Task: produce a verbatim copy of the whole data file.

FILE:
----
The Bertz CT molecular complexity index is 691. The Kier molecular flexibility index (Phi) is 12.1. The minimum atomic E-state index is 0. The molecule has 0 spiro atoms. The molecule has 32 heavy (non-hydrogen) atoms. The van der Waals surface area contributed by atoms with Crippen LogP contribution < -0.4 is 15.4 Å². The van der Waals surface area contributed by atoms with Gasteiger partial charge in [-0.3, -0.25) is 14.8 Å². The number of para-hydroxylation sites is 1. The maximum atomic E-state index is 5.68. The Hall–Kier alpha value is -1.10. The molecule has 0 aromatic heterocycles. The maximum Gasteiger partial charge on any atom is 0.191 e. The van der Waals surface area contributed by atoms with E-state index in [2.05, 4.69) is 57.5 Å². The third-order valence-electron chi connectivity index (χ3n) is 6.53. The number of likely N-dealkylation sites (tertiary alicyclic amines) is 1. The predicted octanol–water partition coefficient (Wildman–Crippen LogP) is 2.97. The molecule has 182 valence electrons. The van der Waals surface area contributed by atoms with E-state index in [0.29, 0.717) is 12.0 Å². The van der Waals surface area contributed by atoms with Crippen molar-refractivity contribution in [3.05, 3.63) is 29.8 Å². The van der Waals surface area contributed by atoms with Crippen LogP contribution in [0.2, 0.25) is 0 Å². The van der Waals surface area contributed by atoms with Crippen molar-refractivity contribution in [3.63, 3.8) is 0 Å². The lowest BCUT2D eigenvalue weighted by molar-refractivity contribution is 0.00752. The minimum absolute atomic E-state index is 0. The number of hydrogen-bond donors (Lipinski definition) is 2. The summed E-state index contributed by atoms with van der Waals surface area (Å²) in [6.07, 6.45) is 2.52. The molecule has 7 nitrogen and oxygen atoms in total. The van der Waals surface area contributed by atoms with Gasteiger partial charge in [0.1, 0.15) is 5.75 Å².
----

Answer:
The Bertz CT molecular complexity index is 691. The Kier molecular flexibility index (Phi) is 12.1. The minimum atomic E-state index is 0. The molecule has 0 spiro atoms. The molecule has 32 heavy (non-hydrogen) atoms. The van der Waals surface area contributed by atoms with Crippen LogP contribution < -0.4 is 15.4 Å². The van der Waals surface area contributed by atoms with Gasteiger partial charge in [-0.3, -0.25) is 14.8 Å². The number of para-hydroxylation sites is 1. The maximum atomic E-state index is 5.68. The Hall–Kier alpha value is -1.10. The molecule has 0 aromatic heterocycles. The maximum Gasteiger partial charge on any atom is 0.191 e. The van der Waals surface area contributed by atoms with E-state index in [2.05, 4.69) is 57.5 Å². The third-order valence-electron chi connectivity index (χ3n) is 6.53. The number of likely N-dealkylation sites (tertiary alicyclic amines) is 1. The predicted octanol–water partition coefficient (Wildman–Crippen LogP) is 2.97. The molecule has 182 valence electrons. The van der Waals surface area contributed by atoms with E-state index in [0.29, 0.717) is 12.0 Å². The van der Waals surface area contributed by atoms with Crippen molar-refractivity contribution in [3.05, 3.63) is 29.8 Å². The van der Waals surface area contributed by atoms with Crippen LogP contribution in [0.2, 0.25) is 0 Å². The van der Waals surface area contributed by atoms with Crippen molar-refractivity contribution in [3.63, 3.8) is 0 Å². The lowest BCUT2D eigenvalue weighted by molar-refractivity contribution is 0.00752. The minimum absolute atomic E-state index is 0. The number of hydrogen-bond donors (Lipinski definition) is 2. The summed E-state index contributed by atoms with van der Waals surface area (Å²) in [6.07, 6.45) is 2.52. The molecule has 7 nitrogen and oxygen atoms in total. The van der Waals surface area contributed by atoms with Gasteiger partial charge in [0.1, 0.15) is 5.75 Å².